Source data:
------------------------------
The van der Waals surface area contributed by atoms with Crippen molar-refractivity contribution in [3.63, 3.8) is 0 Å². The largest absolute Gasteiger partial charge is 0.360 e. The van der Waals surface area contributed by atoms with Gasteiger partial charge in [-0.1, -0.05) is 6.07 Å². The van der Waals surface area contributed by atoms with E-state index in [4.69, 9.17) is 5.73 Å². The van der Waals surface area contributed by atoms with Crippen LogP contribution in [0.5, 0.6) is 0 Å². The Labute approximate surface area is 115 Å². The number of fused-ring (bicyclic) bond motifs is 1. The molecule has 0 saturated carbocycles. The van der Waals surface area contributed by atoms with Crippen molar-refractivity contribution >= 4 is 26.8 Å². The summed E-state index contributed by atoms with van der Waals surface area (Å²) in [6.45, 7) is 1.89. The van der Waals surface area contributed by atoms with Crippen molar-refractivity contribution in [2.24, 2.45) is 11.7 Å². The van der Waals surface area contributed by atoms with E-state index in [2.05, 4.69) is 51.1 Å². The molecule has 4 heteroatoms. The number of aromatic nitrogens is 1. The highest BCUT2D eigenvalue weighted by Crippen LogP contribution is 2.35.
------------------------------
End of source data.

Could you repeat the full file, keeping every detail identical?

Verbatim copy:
The van der Waals surface area contributed by atoms with Crippen molar-refractivity contribution in [3.63, 3.8) is 0 Å². The largest absolute Gasteiger partial charge is 0.360 e. The van der Waals surface area contributed by atoms with Gasteiger partial charge in [-0.1, -0.05) is 6.07 Å². The van der Waals surface area contributed by atoms with E-state index in [4.69, 9.17) is 5.73 Å². The van der Waals surface area contributed by atoms with Crippen LogP contribution in [0.5, 0.6) is 0 Å². The Labute approximate surface area is 115 Å². The number of fused-ring (bicyclic) bond motifs is 1. The molecule has 0 saturated carbocycles. The van der Waals surface area contributed by atoms with Crippen molar-refractivity contribution >= 4 is 26.8 Å². The summed E-state index contributed by atoms with van der Waals surface area (Å²) in [6.45, 7) is 1.89. The van der Waals surface area contributed by atoms with Crippen molar-refractivity contribution in [2.24, 2.45) is 11.7 Å². The van der Waals surface area contributed by atoms with E-state index in [2.05, 4.69) is 51.1 Å². The molecule has 4 heteroatoms. The number of aromatic nitrogens is 1. The highest BCUT2D eigenvalue weighted by Crippen LogP contribution is 2.35.